Visit Our UNIX and Linux User Community

Linux and UNIX Man Pages

Test Your Knowledge in Computers #908
Difficulty: Medium
If a Unix shell command line ends with the hashtag #, then the job runs in the background, and the shell does not wait for the job to terminate before printing the prompt and waiting for the next command line.
True or False?
Linux & Unix Commands - Search Man Pages

ntpstat(8) [centos man page]

ntpstat(8)						      System Manager's Manual							ntpstat(8)

ntpstat - show network time synchronisation status SYNOPSIS
ntpstat will report the synchronisation state of the NTP daemon running on the local machine. If the local system is found to be synchro- nised to a reference time source, ntpstat will report the approximate time accuracy. RETURNS
ntpstat returns 0 if clock is synchronised. ntpstat returns 1 if clock is not synchronised. ntpstat returns 2 if clock state is indeter- minant, for example if ntpd is not contactable. SEE ALSO
ntpdc, ntpdq AUTHOR
G. Richard Keech ( 4th Berkeley Distribution $Date: 2001/06/22 03:27:10 $ ntpstat(8)

Check Out this Related Man Page

NTPD.CONF(5)							File Formats Manual						      NTPD.CONF(5)

ntpd.conf - Network Time Protocol daemon configuration file DESCRIPTION
This manual page describes the format of the ntpd(8) configuration file. The optional weight keyword permits finer control over the relative importance of time sources (servers or sensor devices). Weights are specified in the range 1 to 10; if no weight is given, the default is 1. A server with a weight of 5, for example, will have five times more influence on time offset calculation than a server with a weight of 1. ntpd.conf has the following format: Empty lines and lines beginning with the `#' character are ignored. Keywords may be specified multiple times within the configuration file. They are as follows: listen on address OpenNTPd has the ability to sync the local clock to remote NTP servers and, if this directive is specified, can act as NTP server itself, redistributing the local clock. Specify a local IP address or a hostname the ntpd(8) daemon should listen on to enable remote clients synchronization. If it appears multiple times, ntpd(8) will listen on each given address. If `*' is given as an address, ntpd(8) will listen on all local addresses. ntpd(8) does not listen on any address by default. For example: listen on * or listen on listen on ::1 sensor device [correction microseconds] [weight weight-value] Specify a timedelta sensor device ntpd(8) should use. The sensor can be specified multiple times: ntpd(8) will use each given sen- sor that actually exists. Non-existent sensors are ignored. If `*' is given as device name, ntpd(8) will use all timedelta sensors it finds. ntpd(8) does not use any timedelta sensor by default. For example: sensor * sensor udcf0 An optional correction in microseconds can be given to compensate for the sensor's offset. The maximum correction is 127 seconds. For example, if a DCF77 receiver is lagging 15ms behind actual time: sensor udcf0 correction 15000 server address [weight weight-value] Specify the IP address or the hostname of an NTP server to synchronize to. If it appears multiple times, ntpd(8) will try to syn- chronize to all of the servers specified. If a hostname resolves to multiple IPv4 and/or IPv6 addresses, ntpd(8) uses the first address. If it does not get a reply, ntpd(8) retries with the next address and continues to do so until a working address is found. For example: server weight 5 server weight 1 To provide redundancy, it is good practice to configure multiple servers. In general, best accuracy is obtained by using servers that have a low network latency. servers address [weight weight-value] As with server, specify the IP address or hostname of an NTP server to synchronize to. If it appears multiple times, ntpd(8) will try to synchronize to all of the servers specified. Should the hostname resolve to multiple IP addresses, ntpd(8) will try to syn- chronize to all of them. For example: servers FILES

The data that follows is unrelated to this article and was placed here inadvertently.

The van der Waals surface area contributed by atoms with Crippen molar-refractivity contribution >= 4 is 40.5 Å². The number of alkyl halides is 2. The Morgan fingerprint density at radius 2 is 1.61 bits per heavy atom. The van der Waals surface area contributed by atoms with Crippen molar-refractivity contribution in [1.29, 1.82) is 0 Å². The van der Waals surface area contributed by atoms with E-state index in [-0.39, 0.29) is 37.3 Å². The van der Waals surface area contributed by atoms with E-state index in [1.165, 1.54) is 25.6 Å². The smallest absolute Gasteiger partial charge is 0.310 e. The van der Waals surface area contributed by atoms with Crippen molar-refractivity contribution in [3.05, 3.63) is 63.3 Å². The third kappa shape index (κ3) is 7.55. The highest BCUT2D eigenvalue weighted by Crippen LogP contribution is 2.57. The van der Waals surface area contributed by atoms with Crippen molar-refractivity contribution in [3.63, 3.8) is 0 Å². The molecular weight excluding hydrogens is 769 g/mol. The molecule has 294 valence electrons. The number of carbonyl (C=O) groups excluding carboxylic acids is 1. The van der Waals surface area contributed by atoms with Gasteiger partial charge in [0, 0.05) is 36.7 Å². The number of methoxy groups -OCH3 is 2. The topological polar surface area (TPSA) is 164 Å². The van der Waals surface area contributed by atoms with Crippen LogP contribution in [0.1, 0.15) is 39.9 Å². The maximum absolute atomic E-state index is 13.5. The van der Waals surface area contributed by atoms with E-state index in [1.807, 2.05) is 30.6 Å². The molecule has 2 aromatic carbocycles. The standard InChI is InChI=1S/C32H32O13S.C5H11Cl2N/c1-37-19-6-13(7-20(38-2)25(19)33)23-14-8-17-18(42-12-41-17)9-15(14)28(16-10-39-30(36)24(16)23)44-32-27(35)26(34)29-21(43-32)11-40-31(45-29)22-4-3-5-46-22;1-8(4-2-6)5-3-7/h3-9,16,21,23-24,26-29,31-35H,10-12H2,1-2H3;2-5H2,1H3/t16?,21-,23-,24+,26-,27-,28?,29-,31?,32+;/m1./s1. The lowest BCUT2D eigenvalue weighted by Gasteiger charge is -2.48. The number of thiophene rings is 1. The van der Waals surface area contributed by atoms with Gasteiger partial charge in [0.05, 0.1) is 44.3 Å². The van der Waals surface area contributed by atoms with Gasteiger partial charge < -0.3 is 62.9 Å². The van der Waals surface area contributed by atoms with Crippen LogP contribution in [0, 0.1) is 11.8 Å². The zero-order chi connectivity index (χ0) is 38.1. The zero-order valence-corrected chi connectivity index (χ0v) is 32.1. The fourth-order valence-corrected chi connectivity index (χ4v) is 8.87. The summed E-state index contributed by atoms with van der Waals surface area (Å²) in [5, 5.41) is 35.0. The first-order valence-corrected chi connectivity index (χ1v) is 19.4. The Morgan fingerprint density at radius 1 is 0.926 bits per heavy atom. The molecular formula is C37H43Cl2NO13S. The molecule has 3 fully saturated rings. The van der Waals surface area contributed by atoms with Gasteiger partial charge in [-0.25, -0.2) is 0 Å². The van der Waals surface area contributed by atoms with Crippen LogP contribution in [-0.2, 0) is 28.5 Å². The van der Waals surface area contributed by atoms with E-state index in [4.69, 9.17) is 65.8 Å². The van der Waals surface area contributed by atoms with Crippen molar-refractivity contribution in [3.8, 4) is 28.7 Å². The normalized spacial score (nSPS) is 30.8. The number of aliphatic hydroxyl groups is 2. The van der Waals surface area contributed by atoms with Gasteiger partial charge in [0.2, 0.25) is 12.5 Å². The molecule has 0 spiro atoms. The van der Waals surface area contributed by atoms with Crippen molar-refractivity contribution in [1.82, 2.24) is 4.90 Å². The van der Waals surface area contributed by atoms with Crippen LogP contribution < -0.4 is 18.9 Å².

/etc/openntpd/ntpd.conf default ntpd(8) configuration file SEE ALSO
ntpd(8), sysctl(8) HISTORY
The ntpd.conf file format first appeared in OpenBSD 3.6 . $Mdocdate: October 2 2007 $ NTPD.CONF(5)

Featured Tech Videos